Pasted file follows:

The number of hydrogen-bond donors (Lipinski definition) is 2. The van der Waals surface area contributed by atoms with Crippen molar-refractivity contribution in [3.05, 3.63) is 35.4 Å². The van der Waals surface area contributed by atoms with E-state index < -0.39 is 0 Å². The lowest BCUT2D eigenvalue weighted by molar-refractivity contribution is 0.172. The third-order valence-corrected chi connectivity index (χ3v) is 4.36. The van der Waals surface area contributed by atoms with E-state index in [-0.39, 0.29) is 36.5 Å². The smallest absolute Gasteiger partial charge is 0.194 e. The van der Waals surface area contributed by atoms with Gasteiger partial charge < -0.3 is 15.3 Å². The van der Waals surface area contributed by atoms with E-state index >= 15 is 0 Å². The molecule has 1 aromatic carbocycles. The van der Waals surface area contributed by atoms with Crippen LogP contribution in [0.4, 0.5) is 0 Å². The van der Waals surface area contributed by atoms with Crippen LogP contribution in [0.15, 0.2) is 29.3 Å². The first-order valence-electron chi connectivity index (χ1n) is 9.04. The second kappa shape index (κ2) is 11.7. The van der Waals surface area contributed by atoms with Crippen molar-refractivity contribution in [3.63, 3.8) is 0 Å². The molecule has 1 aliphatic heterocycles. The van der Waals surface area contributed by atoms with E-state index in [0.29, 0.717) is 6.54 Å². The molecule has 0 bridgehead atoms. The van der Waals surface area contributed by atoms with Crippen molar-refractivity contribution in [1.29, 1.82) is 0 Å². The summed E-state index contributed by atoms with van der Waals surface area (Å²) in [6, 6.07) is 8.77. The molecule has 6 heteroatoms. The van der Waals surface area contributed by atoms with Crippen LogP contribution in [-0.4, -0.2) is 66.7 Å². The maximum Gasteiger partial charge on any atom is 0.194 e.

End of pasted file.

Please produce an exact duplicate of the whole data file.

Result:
The number of hydrogen-bond donors (Lipinski definition) is 2. The van der Waals surface area contributed by atoms with Crippen molar-refractivity contribution in [3.05, 3.63) is 35.4 Å². The van der Waals surface area contributed by atoms with E-state index < -0.39 is 0 Å². The lowest BCUT2D eigenvalue weighted by molar-refractivity contribution is 0.172. The third-order valence-corrected chi connectivity index (χ3v) is 4.36. The van der Waals surface area contributed by atoms with E-state index in [-0.39, 0.29) is 36.5 Å². The smallest absolute Gasteiger partial charge is 0.194 e. The van der Waals surface area contributed by atoms with Gasteiger partial charge < -0.3 is 15.3 Å². The van der Waals surface area contributed by atoms with E-state index >= 15 is 0 Å². The molecule has 1 aromatic carbocycles. The van der Waals surface area contributed by atoms with Crippen LogP contribution in [0.4, 0.5) is 0 Å². The van der Waals surface area contributed by atoms with Crippen LogP contribution in [0.15, 0.2) is 29.3 Å². The first-order valence-electron chi connectivity index (χ1n) is 9.04. The second kappa shape index (κ2) is 11.7. The van der Waals surface area contributed by atoms with Crippen molar-refractivity contribution in [3.63, 3.8) is 0 Å². The molecule has 1 aliphatic heterocycles. The van der Waals surface area contributed by atoms with E-state index in [0.29, 0.717) is 6.54 Å². The molecule has 0 bridgehead atoms. The van der Waals surface area contributed by atoms with Crippen molar-refractivity contribution in [1.29, 1.82) is 0 Å². The summed E-state index contributed by atoms with van der Waals surface area (Å²) in [6, 6.07) is 8.77. The molecule has 6 heteroatoms. The van der Waals surface area contributed by atoms with Crippen LogP contribution in [-0.4, -0.2) is 66.7 Å². The maximum Gasteiger partial charge on any atom is 0.194 e.